Monteith’s approach was a very interesting one as rather than have the sketches and scenes work as cutaways and standalone sketches, he knitted them together cleverly
Review by Brian Slade
Des O’Connor developed a reputation for being generous to new comic talent on his hugely successful chat show. In 1977, Des presented a young American comedian who was so popular he would earn a six-series run with the BBC in his own show, presenting his comic view of the world in the self-titled programme, Kelly Monteith.
After his first appearance on Des O’Connor Tonight in November of 1977, Kelly Monteith had several subsequent segments with Des as well as a spot on Val Doonican’s Christmas special, Christmas in the Country in 1978. Despite his attempt at solo television success in 1976 failing in America, in 1979 the BBC green lit a series of six shows and Monteith took his opportunity with great aplomb.
Kelly Monteith (Monteith specifically didn’t want his UK effort to be called The Kelly Monteith Show) saw the stand-up comic combine sketches, stand-up, parody, sitcom and fourth-wall breaking segments. Topics would be based on his life in the entertainment business and the moments in life which seem to befall all of us at some stage, like the challenges of being the only single amongst couples at a dinner party or waiters asking if you are happy with your food just seconds after you have filled your mouth.
Monteith’s approach was a very interesting one as rather than have the sketches and scenes work as cutaways and standalone sketches, he knitted them together cleverly. After an initial random comedy sketch, he talked to the camera from what appears to be a sitcom set, be it a restaurant, his office, or his home that he shared with wife Suzanne (Gabrielle Drake). He would run a standard monologue before segueing into a sketch to demonstrate the point he was making with his comedy, such as his over-spending wife surrounded by adoring men as she destroys Bond Street stores with her spending Kelly’s money, or a sitcom-style sketch as his life story develops, such as trying to persuade a bank manager to approve a loan so he can make a break into movies. There is a constant sitcom feel to his programmes, even though it is interlaced with parody sketches and stand-up routines to camera.
Drake is the most frequent guest star in Monteith’s programmes, but across the six series for the BBC he surrounded himself with some familiar faces. At various points in the run, British acting stalwarts like Victor Spinetti, Frank Thornton, Gorden Kaye, John Bluthal and Joanna Van Gyseghem could be spotted. It was a shrewd move for such an unusual format from an untried American comedian in the 1970s.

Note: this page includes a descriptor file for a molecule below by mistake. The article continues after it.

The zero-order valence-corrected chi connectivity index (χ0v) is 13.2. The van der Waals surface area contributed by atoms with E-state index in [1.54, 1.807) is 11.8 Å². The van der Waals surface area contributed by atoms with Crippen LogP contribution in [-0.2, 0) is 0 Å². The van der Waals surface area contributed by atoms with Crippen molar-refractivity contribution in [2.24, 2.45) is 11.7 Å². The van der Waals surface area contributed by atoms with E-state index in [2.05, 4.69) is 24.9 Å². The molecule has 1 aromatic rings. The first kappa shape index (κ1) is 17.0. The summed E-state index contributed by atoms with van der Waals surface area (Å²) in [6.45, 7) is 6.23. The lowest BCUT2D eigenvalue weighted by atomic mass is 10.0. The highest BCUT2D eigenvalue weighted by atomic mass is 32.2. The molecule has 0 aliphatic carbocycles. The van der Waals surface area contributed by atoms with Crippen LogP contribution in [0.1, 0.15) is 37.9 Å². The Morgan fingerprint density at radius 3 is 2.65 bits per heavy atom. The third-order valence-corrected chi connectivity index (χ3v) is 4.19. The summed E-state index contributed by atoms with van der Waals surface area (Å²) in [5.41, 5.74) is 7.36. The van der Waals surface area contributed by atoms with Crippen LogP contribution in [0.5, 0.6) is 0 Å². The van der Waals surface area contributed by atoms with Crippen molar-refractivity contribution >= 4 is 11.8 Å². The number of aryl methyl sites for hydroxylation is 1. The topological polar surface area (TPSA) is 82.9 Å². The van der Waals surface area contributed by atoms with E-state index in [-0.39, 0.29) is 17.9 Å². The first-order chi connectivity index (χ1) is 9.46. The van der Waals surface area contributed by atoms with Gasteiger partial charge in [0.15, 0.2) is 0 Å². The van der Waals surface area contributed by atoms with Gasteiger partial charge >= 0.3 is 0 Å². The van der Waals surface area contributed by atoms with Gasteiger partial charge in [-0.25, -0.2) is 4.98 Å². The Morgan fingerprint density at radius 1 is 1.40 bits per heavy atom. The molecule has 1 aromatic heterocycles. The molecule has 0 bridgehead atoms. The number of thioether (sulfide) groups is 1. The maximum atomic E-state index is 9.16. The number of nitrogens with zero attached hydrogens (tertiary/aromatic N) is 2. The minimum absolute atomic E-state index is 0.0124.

Monteith’s first episode opening monologue was about how uncertain he was as to the welcome a BBC audience would grant him as an American comedian getting his first crack at his own British programme. It is hard to recall an earlier example of an American comedian being given his own show in the UK, and almost impossible to think of one that was successful enough to sustain six series. Part of the success is the novel format, intertwining so many styles of television and stage comedy into half hour slots. But the principal reason for the show’s success however was the extreme likeability of Monteith himself. The brash American stereotype is not on offer with Kelly…his humour was well-observed, transferred well despite being from the other side of the Atlantic, and he delivered it in a way that we could empathise with him during the many unfortunate events life threw at him.
Monteith himself was taken to heart by the BBC. He did all the things British talent of the day was doing – breakfast TV, Saturday Morning kids’ programmes, Blankety Blank and he worked with as wide-ranging comedians as Bob Monkhouse and Woody Allen at the height of his powers, and yet in 1985 when his sixth series ended, television lost track of Kelly Monteith. It wasn’t until 2019 that viewers saw any significant work from the affable American, with The Real Geezers of Beverley Hills-Adjacent. Shortly afterward, he released two series of nostalgic internet videos sharing memories and sketches of his BBC years. His stroke in 2021 that left him battling aphasia was cruelly timed, but a view of those videos reminds us of his charm and the quality of the original ground-breaking comedy, Kelly Monteith.
Published on September 21st, 2022. Written by Brian Slade for Television Heaven.